HEALTH CARE

  • Tallahassee Memorial HealthCare, in partnership with Wolfson Children’s Hospital of Jacksonville, has opened a unit that specializes in pediatric urology and gastroenterology care. The partnership also includes Nemours Children’s Specialty Care of Jacksonville.

HOUSING

  • Bay County is moving forward with a home buyout program for residents who lost their homes in 2018 due to Hurricane Michael. County officials are seeking around $5 million from the state’s Voluntary Home Buyout Program. The grant enables the county to purchase damaged or destroyed homes at their pre-hurricane market values. The program could also offer up to $25,000 in relocation money to applicants who agree to stay in the county.

CONSTRUCTION

  • Lawsuits are piling up against Skanska USA after more than two dozen large construction barges broke loose from their moorings in Pensacola Bay as Hurricane Sally approached in September. During the Category 2 storm, several of the company’s barges crashed into a newly completed portion of a $400-million bridge replacement project. Other barges, some equipped with huge cranes, caused damage when they washed up on private properties. The bridge was closed to all traffic following the storm. Skanska says repairs to the damaged bridge will be completed in March. Among those filing lawsuits against Skanska are more than two dozen Gulf Breeze and Pensacola small businesses impacted financially by the closure of the bridge.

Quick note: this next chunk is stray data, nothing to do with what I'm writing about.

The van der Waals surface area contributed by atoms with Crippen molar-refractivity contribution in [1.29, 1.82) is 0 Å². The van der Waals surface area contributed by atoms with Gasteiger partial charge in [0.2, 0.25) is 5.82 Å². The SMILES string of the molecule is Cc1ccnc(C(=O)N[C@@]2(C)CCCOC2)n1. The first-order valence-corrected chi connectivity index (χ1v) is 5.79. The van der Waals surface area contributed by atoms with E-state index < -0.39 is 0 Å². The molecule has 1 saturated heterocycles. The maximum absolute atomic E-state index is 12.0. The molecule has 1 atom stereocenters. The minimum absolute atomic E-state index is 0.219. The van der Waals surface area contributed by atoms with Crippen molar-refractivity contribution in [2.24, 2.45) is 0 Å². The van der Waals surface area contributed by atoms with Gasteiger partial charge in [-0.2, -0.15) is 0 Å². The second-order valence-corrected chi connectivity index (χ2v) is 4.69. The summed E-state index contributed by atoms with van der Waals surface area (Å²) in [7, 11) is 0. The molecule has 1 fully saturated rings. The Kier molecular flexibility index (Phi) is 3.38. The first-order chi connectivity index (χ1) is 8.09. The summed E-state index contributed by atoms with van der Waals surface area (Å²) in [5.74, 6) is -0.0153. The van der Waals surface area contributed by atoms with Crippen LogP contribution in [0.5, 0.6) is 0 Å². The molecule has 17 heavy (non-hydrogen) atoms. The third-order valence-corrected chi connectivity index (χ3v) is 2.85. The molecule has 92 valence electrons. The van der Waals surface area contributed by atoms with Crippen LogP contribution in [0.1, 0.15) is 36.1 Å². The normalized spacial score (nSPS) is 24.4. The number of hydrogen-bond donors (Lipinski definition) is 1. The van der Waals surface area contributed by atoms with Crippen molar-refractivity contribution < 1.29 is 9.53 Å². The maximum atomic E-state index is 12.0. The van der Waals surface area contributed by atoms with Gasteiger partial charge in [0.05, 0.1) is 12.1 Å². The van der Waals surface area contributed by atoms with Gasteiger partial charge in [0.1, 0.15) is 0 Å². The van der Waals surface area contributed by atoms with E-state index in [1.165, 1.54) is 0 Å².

INNOVATION

  • Innovation Park of Tallahassee is using a $10.2-million Economic Development Administration grant to help build the North Florida Innovation Labs, a 40,000-sq.-ft. facility located in Innovation Park. The business incubator will focus on assisting companies and entrepreneurs to advance new technologies and create jobs. Innovation Park is home to several manufacturing and high-tech companies, including the National High Magnetic Field Laboratory.

COVID-19 UPDATE

  • Florida A&M University’s Bragg Memorial Stadium’s COVID-19 testing site registered its 100,000th test in early December. Daily testing numbers at the stadium have been averaging between 2,000 and 3,000. “This is an impressive milestone in the service of our community,” says FAMU President Larry Robinson. “From the first day it opened in April, the Bragg Stadium COVID-19 testing site has been indispensable to the local response in combating the pandemic.”
  • Owners of Pensacon, Pensacola’s largest annual pop culture convention, say the late February event, which attracted more than 35,000 fans in 2020, will go on despite rising numbers of COVID-19 cases in Escambia County. Pensacon founder Mike Ensley says several precautionary measures and protocols — modeled after those imposed at Disney theme parks — will be in place to help protect the public.

 

Read more in Florida Trend's February issue.